Tornado Quest Science Links And Much, Much More For April 28 – May 5, 2015

After several days of respite from episodes of severe weather, an active week is underway with much of the Great Plains forecast to have multiple rounds of thunderstorms, some of which will be severe. Like many other posts for this time of year, this week will be somewhat brief. Between Skywarn spotting duties, storm chasing, and several writing projects, I’ve got a full dance card. Nevertheless, there are plenty of good science stories for our enjoyment.

For your consideration, here are this week’s links…

TECHNOLOGY/PRIVACY/SOCIAL MEDIA

Mind the apps you download from Google Play…or iTunes for that matter. Many popular ones, without your permission, are collecting a great deal of private data. For you and me, it’s simply a matter of common sense when choosing apps.

Snarks, trolls, & nefarious interlopers run amok in social media. It can be tough enough for adults who are targets but for our youth, much of the anonymous abuse can be particularly brutal. “Young people think friends more at risk of cyberbullying.

CITIZEN SCIENCE

Can Instagram be used by citizen scientists to track climate change? You bet! Here’s how.

Here’s a very cool segment on the Diane Rehm show: The Environmental Outlook: Citizen Scientists.

ASTRONOMICAL SCIENCE

The MESSENGER spacecraft exceeded all expectations before snapping one final image shortly before crashing into the surface of the planet Mercury.

An amazing look at the vastness of space…specifically within our own solar system.

GEOLOGICAL SCIENCE

The Oklahoma earthquake and link to fracking gets more interesting by the week. Observing it from the perspective of a native Oklahoman, it’s like watching a slow motion train wreck.

Here’s a spectacular video from the United States Geological Survey of Hawaii’s Kilauea volcano putting on quite a show.

ENVIRONMENTAL SCIENCE

Desperate times mean desperate measures. California is tapping into water reserves that are 20,000 years old to help take the edge off their brutal drought.

Tulsa has always had a problem with ozone for as far back as I can remember. As a result, it was no surprise that the former “oil capital” was ranked the 12th worst city in the USA for ozone levels.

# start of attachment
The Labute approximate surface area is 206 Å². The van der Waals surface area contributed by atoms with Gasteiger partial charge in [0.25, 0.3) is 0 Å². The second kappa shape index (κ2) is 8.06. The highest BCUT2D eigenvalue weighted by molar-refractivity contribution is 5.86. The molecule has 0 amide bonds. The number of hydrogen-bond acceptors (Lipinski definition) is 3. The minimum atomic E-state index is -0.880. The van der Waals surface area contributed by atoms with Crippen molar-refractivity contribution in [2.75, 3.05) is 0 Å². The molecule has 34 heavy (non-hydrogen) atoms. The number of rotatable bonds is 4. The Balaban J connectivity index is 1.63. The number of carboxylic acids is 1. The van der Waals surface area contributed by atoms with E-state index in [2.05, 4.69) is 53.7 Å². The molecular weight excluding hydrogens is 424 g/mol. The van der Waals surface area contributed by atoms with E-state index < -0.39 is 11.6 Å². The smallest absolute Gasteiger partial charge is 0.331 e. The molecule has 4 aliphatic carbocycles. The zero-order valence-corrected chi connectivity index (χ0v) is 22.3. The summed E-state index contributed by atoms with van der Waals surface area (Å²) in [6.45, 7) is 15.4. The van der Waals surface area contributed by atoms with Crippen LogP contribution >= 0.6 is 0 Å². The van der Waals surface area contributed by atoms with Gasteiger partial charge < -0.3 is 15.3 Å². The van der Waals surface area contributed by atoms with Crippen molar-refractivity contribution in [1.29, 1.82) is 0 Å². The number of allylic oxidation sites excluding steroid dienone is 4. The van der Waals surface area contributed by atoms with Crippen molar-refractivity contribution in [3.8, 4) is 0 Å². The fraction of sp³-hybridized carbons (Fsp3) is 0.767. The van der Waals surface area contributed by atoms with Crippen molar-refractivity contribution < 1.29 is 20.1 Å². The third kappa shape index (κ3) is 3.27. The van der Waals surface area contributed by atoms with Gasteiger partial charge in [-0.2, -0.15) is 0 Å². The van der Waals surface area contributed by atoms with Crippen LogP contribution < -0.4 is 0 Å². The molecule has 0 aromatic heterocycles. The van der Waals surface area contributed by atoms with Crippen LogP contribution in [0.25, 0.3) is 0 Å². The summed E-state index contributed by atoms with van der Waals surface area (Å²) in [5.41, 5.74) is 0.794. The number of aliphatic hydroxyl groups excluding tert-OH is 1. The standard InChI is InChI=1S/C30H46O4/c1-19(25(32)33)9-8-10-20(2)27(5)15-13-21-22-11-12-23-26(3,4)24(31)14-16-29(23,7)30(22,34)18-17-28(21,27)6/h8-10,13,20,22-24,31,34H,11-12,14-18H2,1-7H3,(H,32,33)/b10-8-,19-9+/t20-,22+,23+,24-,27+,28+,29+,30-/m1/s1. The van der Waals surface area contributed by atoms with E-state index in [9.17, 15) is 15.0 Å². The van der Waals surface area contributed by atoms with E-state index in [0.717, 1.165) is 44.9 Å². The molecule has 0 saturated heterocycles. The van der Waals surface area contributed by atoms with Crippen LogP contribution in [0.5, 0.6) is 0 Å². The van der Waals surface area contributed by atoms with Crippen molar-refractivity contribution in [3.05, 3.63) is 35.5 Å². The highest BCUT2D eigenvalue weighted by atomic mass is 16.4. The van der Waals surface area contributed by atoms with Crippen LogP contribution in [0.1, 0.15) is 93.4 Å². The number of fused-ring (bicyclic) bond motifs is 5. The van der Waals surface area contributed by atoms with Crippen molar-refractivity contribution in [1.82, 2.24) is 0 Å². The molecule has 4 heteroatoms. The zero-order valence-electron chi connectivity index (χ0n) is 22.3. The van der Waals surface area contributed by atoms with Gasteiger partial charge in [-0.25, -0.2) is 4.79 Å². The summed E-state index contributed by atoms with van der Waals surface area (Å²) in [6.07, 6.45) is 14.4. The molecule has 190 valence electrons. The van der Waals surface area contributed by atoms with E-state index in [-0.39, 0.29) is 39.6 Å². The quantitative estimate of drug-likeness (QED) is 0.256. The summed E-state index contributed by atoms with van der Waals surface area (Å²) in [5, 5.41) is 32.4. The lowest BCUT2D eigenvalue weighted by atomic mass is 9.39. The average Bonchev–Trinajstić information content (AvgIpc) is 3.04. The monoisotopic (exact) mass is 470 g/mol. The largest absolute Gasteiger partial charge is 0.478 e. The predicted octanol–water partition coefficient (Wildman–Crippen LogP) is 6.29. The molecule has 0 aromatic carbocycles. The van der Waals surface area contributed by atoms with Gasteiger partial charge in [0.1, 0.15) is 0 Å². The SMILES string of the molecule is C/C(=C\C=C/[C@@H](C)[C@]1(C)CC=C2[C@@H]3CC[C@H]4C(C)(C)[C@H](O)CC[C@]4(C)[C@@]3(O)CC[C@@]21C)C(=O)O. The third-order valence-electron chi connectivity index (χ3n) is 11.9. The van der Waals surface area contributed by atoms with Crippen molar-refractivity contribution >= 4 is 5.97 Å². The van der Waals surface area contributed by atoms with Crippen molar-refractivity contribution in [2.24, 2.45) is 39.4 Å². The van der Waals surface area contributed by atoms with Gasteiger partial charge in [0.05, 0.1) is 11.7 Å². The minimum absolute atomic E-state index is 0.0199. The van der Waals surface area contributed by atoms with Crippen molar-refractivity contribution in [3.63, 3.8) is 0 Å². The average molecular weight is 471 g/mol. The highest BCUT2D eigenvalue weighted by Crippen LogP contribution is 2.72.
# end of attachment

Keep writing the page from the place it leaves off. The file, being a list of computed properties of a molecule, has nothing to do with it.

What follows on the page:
A very good read! “The Next Step In Saving The Planet: E.O. Wilson And Sean Carroll In Conversation.”

ATMOSPHERIC SCIENCE

If you suffer from seasonal allergies, you have many reasons to hate pollen with a passion. Here’s another reason…it may mess with your weather.

Interesting essay with suggestions for dealing with disaster preparedness.

Speaking of disaster preparedness, the USA has been in somewhat of a hurricane “drought” for several years. It’s simply a matter of good luck that we’ve been this fortunate, but it won’t last forever.

Social science (sociology and psychology) and operational meteorology aren’t mutually exclusive. “Troubled Forecasters Seek Way To Improve Tornado Warnings.”

As glaciers in Antarctica retreat, the future results will not be pleasant to deal with.

A very nice interview with Heidi Cullen of Climate Central on the role of oceans in climate change.

An informative, and fun, infographic on five characteristics of science and/or climate change denial.

That’s a wrap for this post! I’ll be writing some posts with subjective analysis of this week’s severe weather setups for the Great Plains, Wednesday and Saturday in particular. If you’re in an area that will be under the gun for severe weather this week, remember to stay in touch with reliable media outlets of your choice, keep your NOAA weather radio handy, and follow your local National Weather Service office and the Storm Prediction Center for the latest severe weather information.

Cheers!

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